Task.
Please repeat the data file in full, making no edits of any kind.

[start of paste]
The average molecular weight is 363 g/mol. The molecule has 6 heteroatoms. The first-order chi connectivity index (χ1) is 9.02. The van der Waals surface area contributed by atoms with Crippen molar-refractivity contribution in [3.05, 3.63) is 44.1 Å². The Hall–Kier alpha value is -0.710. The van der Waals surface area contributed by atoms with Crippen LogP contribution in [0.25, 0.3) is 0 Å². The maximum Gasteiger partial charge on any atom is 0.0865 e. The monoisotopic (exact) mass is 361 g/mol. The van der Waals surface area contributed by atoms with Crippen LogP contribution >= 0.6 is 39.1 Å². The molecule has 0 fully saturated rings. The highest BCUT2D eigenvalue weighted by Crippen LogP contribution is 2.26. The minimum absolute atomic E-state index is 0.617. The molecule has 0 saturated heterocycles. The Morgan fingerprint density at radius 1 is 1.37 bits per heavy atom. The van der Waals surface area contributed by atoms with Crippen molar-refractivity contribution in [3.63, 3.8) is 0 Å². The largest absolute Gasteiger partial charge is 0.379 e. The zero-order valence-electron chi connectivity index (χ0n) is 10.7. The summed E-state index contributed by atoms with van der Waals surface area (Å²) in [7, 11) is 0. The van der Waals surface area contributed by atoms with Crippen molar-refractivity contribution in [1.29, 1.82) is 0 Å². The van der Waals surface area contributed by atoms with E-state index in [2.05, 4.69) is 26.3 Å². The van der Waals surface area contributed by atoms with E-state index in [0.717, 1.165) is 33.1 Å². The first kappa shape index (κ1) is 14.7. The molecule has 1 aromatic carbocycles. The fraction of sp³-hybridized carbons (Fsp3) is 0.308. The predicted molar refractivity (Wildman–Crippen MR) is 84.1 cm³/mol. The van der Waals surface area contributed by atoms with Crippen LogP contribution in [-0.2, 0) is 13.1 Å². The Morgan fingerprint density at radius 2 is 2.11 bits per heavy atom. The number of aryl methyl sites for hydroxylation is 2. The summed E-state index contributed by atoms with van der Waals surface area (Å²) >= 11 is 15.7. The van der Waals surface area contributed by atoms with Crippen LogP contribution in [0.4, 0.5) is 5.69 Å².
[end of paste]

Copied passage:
The average molecular weight is 363 g/mol. The molecule has 6 heteroatoms. The first-order chi connectivity index (χ1) is 9.02. The van der Waals surface area contributed by atoms with Crippen molar-refractivity contribution in [3.05, 3.63) is 44.1 Å². The Hall–Kier alpha value is -0.710. The van der Waals surface area contributed by atoms with Crippen LogP contribution in [0.25, 0.3) is 0 Å². The maximum Gasteiger partial charge on any atom is 0.0865 e. The monoisotopic (exact) mass is 361 g/mol. The van der Waals surface area contributed by atoms with Crippen LogP contribution >= 0.6 is 39.1 Å². The molecule has 0 fully saturated rings. The highest BCUT2D eigenvalue weighted by Crippen LogP contribution is 2.26. The minimum absolute atomic E-state index is 0.617. The molecule has 0 saturated heterocycles. The Morgan fingerprint density at radius 1 is 1.37 bits per heavy atom. The van der Waals surface area contributed by atoms with Crippen molar-refractivity contribution in [3.63, 3.8) is 0 Å². The largest absolute Gasteiger partial charge is 0.379 e. The zero-order valence-electron chi connectivity index (χ0n) is 10.7. The summed E-state index contributed by atoms with van der Waals surface area (Å²) in [7, 11) is 0. The van der Waals surface area contributed by atoms with Crippen molar-refractivity contribution in [1.29, 1.82) is 0 Å². The van der Waals surface area contributed by atoms with E-state index in [2.05, 4.69) is 26.3 Å². The van der Waals surface area contributed by atoms with E-state index in [0.717, 1.165) is 33.1 Å². The first kappa shape index (κ1) is 14.7. The molecule has 1 aromatic carbocycles. The fraction of sp³-hybridized carbons (Fsp3) is 0.308. The predicted molar refractivity (Wildman–Crippen MR) is 84.1 cm³/mol. The van der Waals surface area contributed by atoms with Crippen LogP contribution in [-0.2, 0) is 13.1 Å². The Morgan fingerprint density at radius 2 is 2.11 bits per heavy atom. The number of aryl methyl sites for hydroxylation is 2. The summed E-state index contributed by atoms with van der Waals surface area (Å²) >= 11 is 15.7. The van der Waals surface area contributed by atoms with Crippen LogP contribution in [0.4, 0.5) is 5.69 Å².